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Book Launch: West Africa’s Women of God

On Wednesday, July 27th, the Wilson Center Africa Program hosted former Wilson Center Fellow Dr. Robert Baum, Associate Professor of Religion and African & African American Studies at Dartmouth College, for the launch of his most recent book, West Africa’s Women of God: Alinesitoue and the Diola Prophetic Tradition. Dr. Baum was joined by Dr. Robert Edgar, Professor of African Studies at Howard University, who served as a discussant.

Date & Time

Jul. 27, 2016
2:00pm – 3:00pm

Location

5th Floor, Woodrow Wilson Center
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Book Launch: West Africa’s Women of God

On Wednesday, July 27th, the Wilson Center Africa Program hosted former Wilson Center Fellow Dr. Robert Baum, Associate Professor of Religion and African & African American Studies at Dartmouth College, for the launch of his most recent book, West Africa’s Women of God: Alinesitoue and the Diola Prophetic Tradition. Dr. Baum was joined by Dr. Robert Edgar, Professor of African Studies at Howard University, who served as a discussant.

Dr. Baum traced the evolution of the Diola religious tradition in Senegal from one exclusively led by male prophets to one in which female prophets became central figures, particularly as there was a sense that male leadership had failed in the face of French colonial conquest, and as avenues for religious leadership within the Muslim and Catholic traditions remained closed to women. He focused his remarks on the particular influence of the female prophet Alinesitoue, whose prophecies mounted a critique of French colonialism and its failing agricultural practices. Although couched in religious terms, Alinesitoue’s message that the Diola should resist peanut farming and continue to plant their traditional variety of rice presaged agricultural best practices around seed diversity and drought management. For her efforts, she was arrested by the French in 1943 at the age of 23 and exiled to Timbuktu, where she died.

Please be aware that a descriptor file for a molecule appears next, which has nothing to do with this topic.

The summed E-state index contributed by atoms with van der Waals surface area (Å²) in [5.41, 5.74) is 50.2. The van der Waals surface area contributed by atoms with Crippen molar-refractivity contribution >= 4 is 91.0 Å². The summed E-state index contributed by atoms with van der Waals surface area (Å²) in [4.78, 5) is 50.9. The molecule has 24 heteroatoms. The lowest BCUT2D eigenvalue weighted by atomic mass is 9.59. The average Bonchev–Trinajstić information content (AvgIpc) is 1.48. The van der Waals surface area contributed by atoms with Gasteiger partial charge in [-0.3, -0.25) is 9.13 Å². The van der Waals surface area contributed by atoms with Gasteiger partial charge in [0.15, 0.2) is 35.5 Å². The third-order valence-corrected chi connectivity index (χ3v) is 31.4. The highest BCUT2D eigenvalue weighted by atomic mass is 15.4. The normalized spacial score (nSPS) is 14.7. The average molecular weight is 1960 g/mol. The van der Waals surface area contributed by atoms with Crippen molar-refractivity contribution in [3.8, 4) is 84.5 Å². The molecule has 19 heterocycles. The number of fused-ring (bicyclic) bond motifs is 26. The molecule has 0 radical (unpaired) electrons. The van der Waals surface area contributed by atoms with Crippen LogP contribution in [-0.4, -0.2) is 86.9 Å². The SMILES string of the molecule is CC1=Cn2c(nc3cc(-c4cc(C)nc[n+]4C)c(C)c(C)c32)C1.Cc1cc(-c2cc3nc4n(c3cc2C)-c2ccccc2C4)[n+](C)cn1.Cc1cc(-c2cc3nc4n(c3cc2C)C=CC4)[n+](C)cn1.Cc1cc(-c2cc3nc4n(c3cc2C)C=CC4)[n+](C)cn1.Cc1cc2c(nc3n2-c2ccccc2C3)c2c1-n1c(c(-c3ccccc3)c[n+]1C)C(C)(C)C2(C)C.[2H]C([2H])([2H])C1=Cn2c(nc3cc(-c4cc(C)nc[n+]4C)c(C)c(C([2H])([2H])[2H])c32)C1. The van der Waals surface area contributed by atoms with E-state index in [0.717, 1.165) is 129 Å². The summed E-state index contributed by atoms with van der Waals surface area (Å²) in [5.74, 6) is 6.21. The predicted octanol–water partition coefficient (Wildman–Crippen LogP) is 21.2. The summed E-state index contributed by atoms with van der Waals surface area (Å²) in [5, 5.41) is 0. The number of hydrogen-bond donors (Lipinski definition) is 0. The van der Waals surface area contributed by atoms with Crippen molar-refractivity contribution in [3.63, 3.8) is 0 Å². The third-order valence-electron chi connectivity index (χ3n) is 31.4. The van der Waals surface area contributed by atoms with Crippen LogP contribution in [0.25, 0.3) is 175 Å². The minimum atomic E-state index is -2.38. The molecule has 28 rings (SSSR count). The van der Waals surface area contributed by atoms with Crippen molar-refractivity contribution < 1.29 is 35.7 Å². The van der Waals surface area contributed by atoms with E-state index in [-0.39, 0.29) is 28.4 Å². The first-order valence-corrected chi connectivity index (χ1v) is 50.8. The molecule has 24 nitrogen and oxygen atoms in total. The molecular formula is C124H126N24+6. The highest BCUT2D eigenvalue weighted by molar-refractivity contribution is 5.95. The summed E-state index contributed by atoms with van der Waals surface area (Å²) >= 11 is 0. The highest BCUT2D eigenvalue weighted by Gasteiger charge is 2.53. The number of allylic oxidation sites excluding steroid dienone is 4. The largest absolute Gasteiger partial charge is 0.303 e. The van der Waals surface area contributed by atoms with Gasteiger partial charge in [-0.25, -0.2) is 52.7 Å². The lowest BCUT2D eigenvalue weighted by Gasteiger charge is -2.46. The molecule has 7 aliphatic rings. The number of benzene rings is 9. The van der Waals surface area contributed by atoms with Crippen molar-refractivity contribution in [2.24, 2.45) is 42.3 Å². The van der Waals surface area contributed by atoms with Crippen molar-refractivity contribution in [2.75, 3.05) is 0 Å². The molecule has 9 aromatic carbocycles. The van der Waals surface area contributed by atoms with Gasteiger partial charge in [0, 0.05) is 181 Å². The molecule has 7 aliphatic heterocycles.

The story of Alinesitoue highlights several fallacies in the fields of development, history, and religious studies. The first is the tendency of development experts to discount local knowledge, particularly when framed as religious teaching. Alinesitoue recognized that Diola agricultural practices were better adapted for the local environment, particularly during a period of prolonged drought, but her prophecies were discounted by French agricultural “experts.” Second, historians and religious scholars have tended to portray Africa as a continent without history, and indigenous religions as “not really religions” or traditions that resist change. In fact, Dr. Baum and Dr. Edgar both argued, the evolution of Diola tradition shows the richness and adaptiveness of indigenous cultures, and the importance of bringing agency back into African history. Indeed, in many ways Senegalese society was – and still is – more egalitarian about gender roles than many Western societies, as the importance of female prophets attests.


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Africa Program

The Africa Program works to address the most critical issues facing Africa and U.S.-Africa relations, build mutually beneficial U.S.–Africa relations, and enhance knowledge and understanding about Africa in the United States. The Program achieves its mission through in-depth research and analyses, including our blog Africa Up Close, public discussion, working groups, and briefings that bring together policymakers, practitioners, and subject matter experts to analyze and offer practical options for tackling key challenges in Africa and in U.S.-Africa relations.    Read more

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